With its sun-drenched appeal and unparalleled historic pedigree, Athens is one of the most popular European holiday destinations and Athens cruises are a great way to get a taste for this Mediterranean treasure. If you’re a bit of a history buff, Athens cruises are of course the ideal choice, but even if you’re not, there’s so many awesome sights here, that even the most sun-hungry pleasure-seeker cannot fail to be wowed by this most ancient and wonderful of cities.
Philosophy, democracy and ancient athletics on Athens cruises
As one of the world’s very oldest cities, with a recorded history which dates back at least 3,400 years, Athens is considered to be the birthplace of Western civilisation. Classical Greece, including Athens, was where some of history’s greatest thinkers thought and studied; where the likes of Aristotle, Socrates and Plato laid the foundations of everything from political philosophy and ethical thinking to biology and metaphysics. This progressive thought was responsible for what would become known as the Golden Age of Athenian Democracy an outlook and way of life which paved the way for the modern-day freedom which many of us take for granted today. Of course, ancient Greece wasn’t just about great ancient minds. It was responsible for coming up with what is today the world’s most celebrated sporting event, the Olympic Games. Then there are the Gods. These most ancient of mythical figures have influenced so much of today’s culture that, even if you’ve never studied them, you’ll know more about them than you think. Astronomy, movies, music, TV shows, games, restaurants, businesses…the list goes on but with Athens cruises you’ll have the chance to get closer to these legendary deities than you ever have before.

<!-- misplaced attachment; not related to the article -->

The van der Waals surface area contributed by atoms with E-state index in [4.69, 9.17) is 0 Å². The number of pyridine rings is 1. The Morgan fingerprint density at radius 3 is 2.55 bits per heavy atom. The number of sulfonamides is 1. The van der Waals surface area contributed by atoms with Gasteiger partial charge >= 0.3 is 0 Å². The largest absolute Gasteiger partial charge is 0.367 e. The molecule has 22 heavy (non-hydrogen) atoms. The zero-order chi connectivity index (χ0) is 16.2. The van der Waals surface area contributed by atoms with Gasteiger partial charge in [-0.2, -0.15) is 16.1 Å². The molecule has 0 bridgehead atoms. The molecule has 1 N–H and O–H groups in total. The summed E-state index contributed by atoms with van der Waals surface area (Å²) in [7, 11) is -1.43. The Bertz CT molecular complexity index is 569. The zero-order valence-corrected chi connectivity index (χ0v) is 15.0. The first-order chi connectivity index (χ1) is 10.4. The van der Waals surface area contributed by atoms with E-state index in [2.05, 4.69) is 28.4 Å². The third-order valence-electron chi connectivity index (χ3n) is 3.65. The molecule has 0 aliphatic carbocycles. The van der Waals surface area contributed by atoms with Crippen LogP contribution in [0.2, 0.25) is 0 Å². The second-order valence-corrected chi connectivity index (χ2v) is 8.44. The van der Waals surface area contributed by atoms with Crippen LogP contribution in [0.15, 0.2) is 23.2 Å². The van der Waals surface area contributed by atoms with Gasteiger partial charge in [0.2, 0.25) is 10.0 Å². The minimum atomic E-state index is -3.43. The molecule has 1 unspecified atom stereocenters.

Gods, temples and treasures on Athens cruises
The reason why most visitors on Athens cruises head for the city is to explore on of the world’s most awe-inspiring sites, the Acropolis of Athens. This UNESCO World Heritage Sites is an ancient complex of temples – each built to honour different Greek gods. A citadel built on rock high above the city, it dates back to at least the 5th century BC, when the prominent Greek statesman Pericles organised the construction of some of its most famous buildings. Here’s a look at some of the must-see structures.
Quite simply on of the world’s most architecturally, as well as historically important buildings. This is the granddaddy and the one that you’ll see on countless Greece tourist pictures. It’s dedicated to the goddess Athena, who is the patron of the Athenians and goddess of (deep breath) courage, civilization wisdom, justice, mathematics, strength, strategy, skill and arts among other things. Only right then, that she should be granted the site’s most famous temple. Construction began in 447 and took nine years. The result was something both symbolic and architecturally perfect – its columns and colonnades influenced many a construction around the world, including the Lincoln Memorial and the US Supreme Court Building.
Temple of Hephaestus